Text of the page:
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Violence May Chill Albania's Relations With the West

By Don Hill and Fabian Schmidt

Prague/Tirana, May 30 (RFE/RL) - The thunk of clubs and the splash of blood yesterday in Albania's Skanderbeg Square echo today in Western capitals.

The government of President Sali Berisha announced today that his ruling Democratic Party won almost 68 percent of the vote in last Sunday's election in Albania, taking 95 of the nation's 115 constituencies. The official Central Electoral Commission said the main opposition group, the Socialist Party, comprising ex-communists, prevailed in five constituencies.

But the Socialist Party and other opposition groups say the election was rigged from the outset. They said they will boycott the next round and will not participate in the new Parliament.

International observers support charges of gross election irregularities. The Organization for Security and Cooperation in Europe (OSCE) issued a statement in Vienna yesterday that its monitors documented serious tampering, including cooking voting registers to match ballot totals. Earlier this week, election monitors from Norway and Great Britain published a stronger statement, saying "The elections did not meet international standards for free and fair elections, and they did not (even) conform with the requirements (of Albanian law).... It is our conclusion that the will of the Albanian people was not expressed in a free manner."

When the Albanian opposition called a protest demonstration, Berisha's government banned the gathering. When angry Albanians defied the ban Tuesday and assembled in Skanderbeg Square, the main square of the capital Tirana, the Berisha government's security police descended with clubs on the demonstrators and, news reports said, on journalists and passers-by.

At least 10 people were reported injured, including Social Democratic Party leader Skender Gjenushi and the head of the Socialist Party, Servet Pellumbi. Among those beaten and detained by police were two Associated Press Television journalists. Their car and cameras were confiscated. Subsequently police surrounded the Social Democratic party's headquarters where opposition members sought refuge. An Albanian reporter who managed to broach the police line, accompanied by an analyst from the international research organization OMRI, said the place looked like, in his words, "a partisan hospital."

The election tampering and the violence seem likely to chill what up to now have been increasingly warm relations between the Berisha government and Western countries, including European Union members and the United States.

Albania, on the Adriatic Sea south of the former Yugoslav Republic of Macedonia and north of Greece, was after World War Two one of the world's most isolationed and xenophobic countries. Ardently Stalinist, it displayed hostility even toward China and post-Stalin Russia.

Even after dissidents forced a multiparty election in 1990, the Communists won, mainly by carrying the rural vote. But continuing instability in the cities, including riots and mass emigrations, forced new elections 11 months later.

Sali Berisha, a prominent and successful physician under the Communists, was credited by observers -- both at home and in the West -- with forcing democratic changes in his country. He founded the Democratic Party and in 1991, when his party won 65 percent of the vote, he ousted the last communist regime in Europe. The new parliament promptly elected him president.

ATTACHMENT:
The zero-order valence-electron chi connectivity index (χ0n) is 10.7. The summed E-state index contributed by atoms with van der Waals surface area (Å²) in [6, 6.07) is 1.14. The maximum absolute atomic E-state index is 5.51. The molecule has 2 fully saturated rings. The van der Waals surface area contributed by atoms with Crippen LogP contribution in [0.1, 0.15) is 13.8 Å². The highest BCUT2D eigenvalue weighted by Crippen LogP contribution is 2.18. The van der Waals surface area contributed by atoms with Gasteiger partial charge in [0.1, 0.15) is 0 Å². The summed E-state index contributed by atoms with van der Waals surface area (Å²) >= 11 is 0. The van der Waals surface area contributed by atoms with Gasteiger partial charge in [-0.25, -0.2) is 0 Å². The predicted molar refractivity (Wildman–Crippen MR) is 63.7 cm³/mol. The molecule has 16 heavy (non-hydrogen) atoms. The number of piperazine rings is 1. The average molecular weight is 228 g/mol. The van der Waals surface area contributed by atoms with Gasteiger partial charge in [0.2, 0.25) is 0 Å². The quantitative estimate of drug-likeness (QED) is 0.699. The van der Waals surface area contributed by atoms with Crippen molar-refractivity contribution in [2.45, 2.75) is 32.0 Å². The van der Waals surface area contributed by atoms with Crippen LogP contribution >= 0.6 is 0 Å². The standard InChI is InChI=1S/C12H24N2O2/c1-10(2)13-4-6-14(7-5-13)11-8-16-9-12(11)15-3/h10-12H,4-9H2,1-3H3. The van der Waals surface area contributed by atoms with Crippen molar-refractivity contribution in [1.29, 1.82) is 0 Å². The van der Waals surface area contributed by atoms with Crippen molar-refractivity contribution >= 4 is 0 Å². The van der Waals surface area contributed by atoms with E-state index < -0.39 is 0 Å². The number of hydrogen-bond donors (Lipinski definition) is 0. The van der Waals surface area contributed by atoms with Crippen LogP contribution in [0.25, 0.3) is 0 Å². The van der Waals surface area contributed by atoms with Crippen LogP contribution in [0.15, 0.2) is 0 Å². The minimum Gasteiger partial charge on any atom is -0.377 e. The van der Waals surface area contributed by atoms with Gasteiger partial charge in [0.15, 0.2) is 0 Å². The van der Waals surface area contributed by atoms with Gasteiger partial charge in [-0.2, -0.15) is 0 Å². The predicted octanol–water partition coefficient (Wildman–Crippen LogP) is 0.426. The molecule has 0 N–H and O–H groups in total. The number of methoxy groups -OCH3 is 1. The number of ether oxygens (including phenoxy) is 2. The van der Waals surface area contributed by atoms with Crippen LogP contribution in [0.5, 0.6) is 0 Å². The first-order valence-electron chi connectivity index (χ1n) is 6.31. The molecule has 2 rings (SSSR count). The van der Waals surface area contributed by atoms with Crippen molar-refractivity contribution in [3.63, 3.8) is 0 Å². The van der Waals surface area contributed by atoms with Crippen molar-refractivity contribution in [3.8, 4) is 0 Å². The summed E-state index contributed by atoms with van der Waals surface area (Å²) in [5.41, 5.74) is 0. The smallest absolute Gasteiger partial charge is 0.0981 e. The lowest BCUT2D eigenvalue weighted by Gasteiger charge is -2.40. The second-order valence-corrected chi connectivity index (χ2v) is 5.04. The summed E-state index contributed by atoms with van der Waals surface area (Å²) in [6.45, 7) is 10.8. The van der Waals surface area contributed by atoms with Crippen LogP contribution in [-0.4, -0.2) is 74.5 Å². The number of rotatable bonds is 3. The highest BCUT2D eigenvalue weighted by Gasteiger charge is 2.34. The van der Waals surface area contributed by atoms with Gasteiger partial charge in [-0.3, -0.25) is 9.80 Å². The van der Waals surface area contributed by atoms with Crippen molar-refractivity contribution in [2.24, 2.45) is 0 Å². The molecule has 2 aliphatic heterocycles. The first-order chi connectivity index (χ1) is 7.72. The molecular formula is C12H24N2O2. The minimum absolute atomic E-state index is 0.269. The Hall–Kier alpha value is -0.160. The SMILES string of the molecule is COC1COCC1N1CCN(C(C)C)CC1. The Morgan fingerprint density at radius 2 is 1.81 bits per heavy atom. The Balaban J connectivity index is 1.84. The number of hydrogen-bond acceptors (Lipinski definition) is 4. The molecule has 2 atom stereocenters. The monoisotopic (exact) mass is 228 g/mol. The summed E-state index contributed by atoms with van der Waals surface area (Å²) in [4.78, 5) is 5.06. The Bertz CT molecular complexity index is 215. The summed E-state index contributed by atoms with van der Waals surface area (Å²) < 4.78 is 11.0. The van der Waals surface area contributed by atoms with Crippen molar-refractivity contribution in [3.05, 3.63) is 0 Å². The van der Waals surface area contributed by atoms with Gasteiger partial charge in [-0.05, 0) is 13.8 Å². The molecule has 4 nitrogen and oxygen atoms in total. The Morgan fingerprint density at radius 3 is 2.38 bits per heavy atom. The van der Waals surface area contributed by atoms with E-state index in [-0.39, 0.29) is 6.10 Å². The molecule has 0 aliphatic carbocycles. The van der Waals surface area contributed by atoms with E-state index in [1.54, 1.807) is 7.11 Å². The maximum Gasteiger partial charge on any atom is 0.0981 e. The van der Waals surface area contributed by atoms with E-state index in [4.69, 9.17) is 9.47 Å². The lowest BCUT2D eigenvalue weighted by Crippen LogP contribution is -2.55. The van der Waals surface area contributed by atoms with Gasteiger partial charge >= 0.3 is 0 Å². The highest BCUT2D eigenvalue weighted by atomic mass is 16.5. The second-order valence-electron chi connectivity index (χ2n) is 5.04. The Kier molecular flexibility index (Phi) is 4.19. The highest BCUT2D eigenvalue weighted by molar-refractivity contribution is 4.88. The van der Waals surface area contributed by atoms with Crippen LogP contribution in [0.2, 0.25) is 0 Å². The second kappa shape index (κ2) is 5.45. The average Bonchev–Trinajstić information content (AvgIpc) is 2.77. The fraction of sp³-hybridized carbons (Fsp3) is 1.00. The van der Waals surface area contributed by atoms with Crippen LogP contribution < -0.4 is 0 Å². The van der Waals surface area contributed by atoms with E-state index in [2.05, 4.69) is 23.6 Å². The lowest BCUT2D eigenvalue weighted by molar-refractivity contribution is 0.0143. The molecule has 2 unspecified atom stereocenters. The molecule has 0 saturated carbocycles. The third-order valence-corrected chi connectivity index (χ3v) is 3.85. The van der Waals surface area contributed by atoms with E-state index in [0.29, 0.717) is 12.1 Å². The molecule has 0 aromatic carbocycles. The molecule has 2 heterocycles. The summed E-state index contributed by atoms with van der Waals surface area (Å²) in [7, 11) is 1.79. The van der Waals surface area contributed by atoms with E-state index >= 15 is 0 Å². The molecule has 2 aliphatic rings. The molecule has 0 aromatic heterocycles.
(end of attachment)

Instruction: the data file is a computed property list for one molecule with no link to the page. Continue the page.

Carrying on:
In his first term in office, Berisha won the regard of the West. He preached nonviolence to unhappy ethnic Albanians living under Serbian rule. He limited illegal migration to Italy and Germany. The very name, Democratic Party, sent reassuring signals to countries like the United States and Britain.

Albania remains the poorest country in Europe with a per capita domestic product of less than 300 U.S. dollars a year. But Berisha's government, pressing privatization and overtures to Western investors, had even begun to turn the country's shrinking economy around. It has grown by more than 10 percent a year since 1993.

Signs of trouble began to emerge early this year. Even before he announced the May 26 election date, Berisha said publicly that his party would do everyting in its power to keep ex-communists from returning to power. The results of a poll, conducted by a U.S. firm, suggested that the Democrats would lose their majority control of the Parliament in an election.

But party head Tritan Shehu countered: "There is no doubt we'll win more than 50 percent." Three days later, a government commission barred 50 leading members of the opposition from standing for office on the grounds they had links with the former communist regime. Opposition leaders, pointing out that Berisha did too, appealed unsuccessfully to the Supreme Court.

Western reaction to Albania's troubled election mounted slowly this week. The OSCE met in Vienna today to discuss the matter. The European Union and Italy, which currently holds the EU presidency, expressed concern yesterday. So did Britain. France issued a statement that cautioned Albanian politicans. And a U.S. State Department spokesman expressed misgivings. Press commentary was less restrained. A columnist for the British daily The Independent wrote yesterday: "Any lingering pretense of democracy in Albania came to a brutal end in Tirana's main square yesterday."

The Berisha government denies culpability. The Albanian delegation to the OSCE, labeling the Western election monitors incompetent and anti-Albanian, says it will reject their report. The government issued a statement that Tuesday's violence was caused by demonstrators' attacks on the police.